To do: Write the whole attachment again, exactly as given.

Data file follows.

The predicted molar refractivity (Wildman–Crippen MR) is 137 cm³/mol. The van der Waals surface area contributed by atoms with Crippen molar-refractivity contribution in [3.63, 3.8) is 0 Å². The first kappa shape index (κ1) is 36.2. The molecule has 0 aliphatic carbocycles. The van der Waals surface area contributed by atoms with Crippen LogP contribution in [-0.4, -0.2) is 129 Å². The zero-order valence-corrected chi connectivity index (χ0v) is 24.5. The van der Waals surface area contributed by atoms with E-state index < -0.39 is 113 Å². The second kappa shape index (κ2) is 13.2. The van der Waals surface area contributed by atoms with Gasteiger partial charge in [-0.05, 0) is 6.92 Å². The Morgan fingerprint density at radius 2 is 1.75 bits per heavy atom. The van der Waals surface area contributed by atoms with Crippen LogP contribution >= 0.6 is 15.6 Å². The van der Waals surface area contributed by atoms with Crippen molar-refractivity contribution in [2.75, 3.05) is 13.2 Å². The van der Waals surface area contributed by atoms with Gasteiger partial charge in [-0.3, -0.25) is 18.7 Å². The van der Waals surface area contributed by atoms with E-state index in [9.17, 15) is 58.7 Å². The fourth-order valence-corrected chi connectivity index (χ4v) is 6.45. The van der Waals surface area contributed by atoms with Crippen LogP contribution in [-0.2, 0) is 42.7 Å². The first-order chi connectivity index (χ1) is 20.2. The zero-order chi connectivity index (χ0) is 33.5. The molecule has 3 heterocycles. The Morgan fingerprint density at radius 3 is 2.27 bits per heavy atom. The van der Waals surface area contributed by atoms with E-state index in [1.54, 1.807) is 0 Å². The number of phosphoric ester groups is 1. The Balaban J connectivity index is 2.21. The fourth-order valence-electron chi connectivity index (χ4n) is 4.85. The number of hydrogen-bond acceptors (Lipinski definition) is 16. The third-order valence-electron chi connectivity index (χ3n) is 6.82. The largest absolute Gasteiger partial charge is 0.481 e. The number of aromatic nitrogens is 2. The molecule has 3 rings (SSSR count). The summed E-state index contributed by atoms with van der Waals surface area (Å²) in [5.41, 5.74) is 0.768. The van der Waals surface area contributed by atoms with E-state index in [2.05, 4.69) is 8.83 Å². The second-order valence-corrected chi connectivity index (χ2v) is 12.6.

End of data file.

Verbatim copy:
The predicted molar refractivity (Wildman–Crippen MR) is 137 cm³/mol. The van der Waals surface area contributed by atoms with Crippen molar-refractivity contribution in [3.63, 3.8) is 0 Å². The first kappa shape index (κ1) is 36.2. The molecule has 0 aliphatic carbocycles. The van der Waals surface area contributed by atoms with Crippen LogP contribution in [-0.4, -0.2) is 129 Å². The zero-order valence-corrected chi connectivity index (χ0v) is 24.5. The van der Waals surface area contributed by atoms with E-state index < -0.39 is 113 Å². The second kappa shape index (κ2) is 13.2. The van der Waals surface area contributed by atoms with Gasteiger partial charge in [-0.05, 0) is 6.92 Å². The Morgan fingerprint density at radius 2 is 1.75 bits per heavy atom. The van der Waals surface area contributed by atoms with Crippen LogP contribution >= 0.6 is 15.6 Å². The van der Waals surface area contributed by atoms with Crippen molar-refractivity contribution in [2.75, 3.05) is 13.2 Å². The van der Waals surface area contributed by atoms with Gasteiger partial charge in [-0.3, -0.25) is 18.7 Å². The van der Waals surface area contributed by atoms with E-state index in [9.17, 15) is 58.7 Å². The fourth-order valence-corrected chi connectivity index (χ4v) is 6.45. The van der Waals surface area contributed by atoms with Crippen LogP contribution in [-0.2, 0) is 42.7 Å². The first-order chi connectivity index (χ1) is 20.2. The zero-order chi connectivity index (χ0) is 33.5. The molecule has 3 heterocycles. The Morgan fingerprint density at radius 3 is 2.27 bits per heavy atom. The van der Waals surface area contributed by atoms with E-state index in [1.54, 1.807) is 0 Å². The number of phosphoric ester groups is 1. The Balaban J connectivity index is 2.21. The fourth-order valence-electron chi connectivity index (χ4n) is 4.85. The number of hydrogen-bond acceptors (Lipinski definition) is 16. The third-order valence-electron chi connectivity index (χ3n) is 6.82. The largest absolute Gasteiger partial charge is 0.481 e. The number of aromatic nitrogens is 2. The molecule has 3 rings (SSSR count). The summed E-state index contributed by atoms with van der Waals surface area (Å²) in [5.41, 5.74) is 0.768. The van der Waals surface area contributed by atoms with E-state index in [2.05, 4.69) is 8.83 Å². The second-order valence-corrected chi connectivity index (χ2v) is 12.6.